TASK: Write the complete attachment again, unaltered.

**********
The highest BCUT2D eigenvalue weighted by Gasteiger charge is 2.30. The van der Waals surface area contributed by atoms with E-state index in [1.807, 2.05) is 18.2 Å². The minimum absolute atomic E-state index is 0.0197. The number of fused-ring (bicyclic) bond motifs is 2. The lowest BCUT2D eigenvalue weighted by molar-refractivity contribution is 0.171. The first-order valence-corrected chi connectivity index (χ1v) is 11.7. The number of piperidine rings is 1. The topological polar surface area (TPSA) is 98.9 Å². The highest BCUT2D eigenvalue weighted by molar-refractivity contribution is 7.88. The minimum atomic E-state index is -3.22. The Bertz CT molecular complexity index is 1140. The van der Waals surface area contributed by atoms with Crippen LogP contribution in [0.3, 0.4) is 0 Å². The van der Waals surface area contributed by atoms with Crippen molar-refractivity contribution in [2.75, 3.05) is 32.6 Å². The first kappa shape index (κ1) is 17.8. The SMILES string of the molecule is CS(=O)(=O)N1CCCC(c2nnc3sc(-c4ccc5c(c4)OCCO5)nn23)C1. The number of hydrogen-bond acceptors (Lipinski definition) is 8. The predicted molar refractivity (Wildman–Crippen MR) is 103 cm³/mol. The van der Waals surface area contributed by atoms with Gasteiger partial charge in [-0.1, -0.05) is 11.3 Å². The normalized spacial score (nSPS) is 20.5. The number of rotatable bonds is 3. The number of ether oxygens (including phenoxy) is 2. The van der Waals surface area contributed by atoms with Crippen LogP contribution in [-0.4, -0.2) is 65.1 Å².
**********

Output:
The highest BCUT2D eigenvalue weighted by Gasteiger charge is 2.30. The van der Waals surface area contributed by atoms with E-state index in [1.807, 2.05) is 18.2 Å². The minimum absolute atomic E-state index is 0.0197. The number of fused-ring (bicyclic) bond motifs is 2. The lowest BCUT2D eigenvalue weighted by molar-refractivity contribution is 0.171. The first-order valence-corrected chi connectivity index (χ1v) is 11.7. The number of piperidine rings is 1. The topological polar surface area (TPSA) is 98.9 Å². The highest BCUT2D eigenvalue weighted by molar-refractivity contribution is 7.88. The minimum atomic E-state index is -3.22. The Bertz CT molecular complexity index is 1140. The van der Waals surface area contributed by atoms with Crippen LogP contribution in [0.3, 0.4) is 0 Å². The van der Waals surface area contributed by atoms with Crippen molar-refractivity contribution in [2.75, 3.05) is 32.6 Å². The first kappa shape index (κ1) is 17.8. The SMILES string of the molecule is CS(=O)(=O)N1CCCC(c2nnc3sc(-c4ccc5c(c4)OCCO5)nn23)C1. The number of hydrogen-bond acceptors (Lipinski definition) is 8. The predicted molar refractivity (Wildman–Crippen MR) is 103 cm³/mol. The van der Waals surface area contributed by atoms with Gasteiger partial charge in [-0.1, -0.05) is 11.3 Å². The normalized spacial score (nSPS) is 20.5. The number of rotatable bonds is 3. The number of ether oxygens (including phenoxy) is 2. The van der Waals surface area contributed by atoms with Crippen LogP contribution in [-0.4, -0.2) is 65.1 Å².